This Mumbai Chefpreneur Believes in Taking 'Right Feedback' from HRs, Architects
This Mumbai Chefpreneur Believes in Taking 'Right Feedback' from HRs, Architects

Having housed itself in Bandra’s heart four years ago, Eddie’s Bistro & Bar is the brainchild of Nishant Mitra, Head Chef and Head of Operations at the restaurant. Chef Nishant Mitra started his journey long back in 2004 from one of the oldest and iconic names ‘Leopold Café & Bar, Colaba.

Deriving inspiration from his travels to various local restaurants at destinations like Spain, Italy and France, his forte is deconstructing a single ingredient into different dishes and recreating a sphere of whole new flavours. 

Nishant is also an entrepreneur; he is armed with multiple skills from handling construction, maintaining staff, menu purchase, license issues. He feels having your own venture is a whole game of responsibilities that he enjoys thoroughly.

Chef Mitra’s innovative palate will leave you spellbound inside out, his formula of mixing health with savour in the form of his new ‘Flavor Travel’ menu each dish closely designed and curated with his kitchen team.

Walking in the culinary industry at the age of 15, Nishant grew up in a family with an army background. Nishant was bitten by the hospitality bug and he enrolled at the IHMA (Taj School of culinary arts), went on to work at Taj Lands End, Mumbai and Dish hospitality.

In Pics: 14 Famous Chefs Name Their Favourite Dishes

He is also the winner of the best new entry-level Times Food awards 2015. He started his entrepreneurial journey with a bed and breakfast concept called ‘Drifters Inn’ in Manali.

In an exclusive interview with Restaurant India, Nishant Mitra, Head Chef and Head of Operations, Eddie’s Bistro speaks about what it's like to be a chef and entrepreneur.

A Slice of Nishant Mitra’s Culinary Journey

I was not good at school, of course (laughs off), and hated to study. I started a summer job with Leopold Café just to make some extra cash and be engaged; it was a 10th standard summer break. I had just approached the owners. I knew English and had knowledge of Computers. People from Taj would visit Leopold a lot. I got introduced by them and got to know about the culinary institute in Aurangabad, where one can pursue Honours in the culinary degree. I discovered, then, that kitchen is nice and engaging. It requires a lot of practice. You are feeding people. Once you are in the kitchen and the work starts, you cannot stop feeding people; you can’t deny anyone. That’s how I discovered the love for kitchen and restaurants.

Must Read: 10-Step Checklist To Open A Bistro In Mumbai

What is it like being a chef and an entrepreneur?

It's like starting alone then creating a family step-by-step and it catches along. 

Your cooking style?

Freestyle European. I am quite open about my cuisines. We don’t follow trends; last year Quinoa was a rage, we didn’t go along with it. Instead, we like to do a lapsi or millet, which is more Indian.

What are the essentials that need to be taken care of when managing the kitchen of a restaurant?

Water usage, gas or electricity usage, proper garbage separation and hygiene.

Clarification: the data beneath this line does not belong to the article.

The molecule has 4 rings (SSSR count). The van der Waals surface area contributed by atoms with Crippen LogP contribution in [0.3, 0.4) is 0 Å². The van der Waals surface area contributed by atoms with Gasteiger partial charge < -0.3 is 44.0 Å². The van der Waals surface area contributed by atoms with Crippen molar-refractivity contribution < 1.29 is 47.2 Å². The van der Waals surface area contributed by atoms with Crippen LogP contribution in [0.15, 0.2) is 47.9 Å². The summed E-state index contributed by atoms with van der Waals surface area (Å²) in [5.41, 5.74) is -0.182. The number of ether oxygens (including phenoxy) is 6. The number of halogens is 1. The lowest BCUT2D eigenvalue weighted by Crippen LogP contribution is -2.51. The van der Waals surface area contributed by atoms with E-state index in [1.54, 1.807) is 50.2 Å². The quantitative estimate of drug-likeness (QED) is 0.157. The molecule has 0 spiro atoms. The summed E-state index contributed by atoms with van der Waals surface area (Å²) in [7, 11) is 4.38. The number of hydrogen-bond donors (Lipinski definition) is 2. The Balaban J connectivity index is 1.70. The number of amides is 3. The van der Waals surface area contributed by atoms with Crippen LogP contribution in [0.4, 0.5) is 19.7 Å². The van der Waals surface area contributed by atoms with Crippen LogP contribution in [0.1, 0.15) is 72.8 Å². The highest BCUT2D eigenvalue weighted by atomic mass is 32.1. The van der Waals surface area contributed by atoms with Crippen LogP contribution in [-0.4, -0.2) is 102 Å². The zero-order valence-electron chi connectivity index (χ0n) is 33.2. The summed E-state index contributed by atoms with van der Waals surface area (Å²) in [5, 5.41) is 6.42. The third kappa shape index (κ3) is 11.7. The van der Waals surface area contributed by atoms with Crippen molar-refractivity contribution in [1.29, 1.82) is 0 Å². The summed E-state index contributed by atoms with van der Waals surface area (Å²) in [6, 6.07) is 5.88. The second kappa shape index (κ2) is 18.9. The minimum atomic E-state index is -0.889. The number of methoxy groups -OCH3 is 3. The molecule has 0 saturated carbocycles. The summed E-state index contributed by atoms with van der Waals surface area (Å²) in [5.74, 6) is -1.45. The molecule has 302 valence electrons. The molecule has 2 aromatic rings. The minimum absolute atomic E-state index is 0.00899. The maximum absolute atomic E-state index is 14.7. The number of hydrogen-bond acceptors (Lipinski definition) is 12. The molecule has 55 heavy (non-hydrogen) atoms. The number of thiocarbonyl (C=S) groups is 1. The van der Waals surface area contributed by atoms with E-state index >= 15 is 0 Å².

Your idea behind the menu-planning for Eddie’s Bistro? 

It involves more childhood memories, dishes which are forgotten or good old cooking styles. 

What should be the element of uniqueness in the food menu? How do you like to impress your consumers when it comes to food? 

We keep things simple and work around smartly. That’s what makes our menu unique. I don't know about impressing my guests but, at Eddie’s, we are totally honest about our love for food. 

Travelling is a major part for me absorbing like a punch. I like to go around like any other chef and discover. But when I come back I start working on how to introduce what I learnt keeping my people on the mind; we are serving Indians at last. I focus on how to keep both things alive in the same dish.

I don’t generally take reviews or feedback from the people who are in and around the industry, like critics, bloggers or other related people; they are very ahead. I like to talk to GMs of hospitals, architects, musicians, HR managers or artists – they give me the right feedback. I get to know what is their palate. Our taste and palate go beyond, for example, I like runny eggs, a lot of Indians may not like it. People like HRs or the general managers tell me what kind of flavours they love – they might like Spanish but won’t like raw fish. Then we like to incorporate such suggestions in our menu.

Eddie’s is a very neighbourhood-friendly bistro. It’s not a very high-end restaurant; people come from all the directions. Even if someone comes to me and tells me that he wants to have southern Kochi colonial food, I would work on getting those flavours.

Keeping health, hygiene and price on the mind, five tips and tricks to design a menu for a bistro in India

- Be honest with menu

- Keep it simple

- It should be Seasonal

- Environment-friendly products

- You Must be Team leader

Your signature dishes

Fig chutney, goat cheese olive, Vol Au Vents, Creole spice pasta pops. 

Tip to aspiring chefs

You need to understand it is not the love or passion about food but you must value things what you have in life. Like value whatever you get to eat, don’t crib about it or be choosy. You need to be really open about all these ingredients. Nowadays, there are many chefs who want to use heavy ingredients, expensive things, Japanese knives, etc, but they might not know the worth or the return of it. I would say start from basic and then only you can be a good chef. You need to be open-minded, for example, that you don’t need tomatoes from Italy to make the best sauce. You should know how to treat the tomatoes to make a good sauce.

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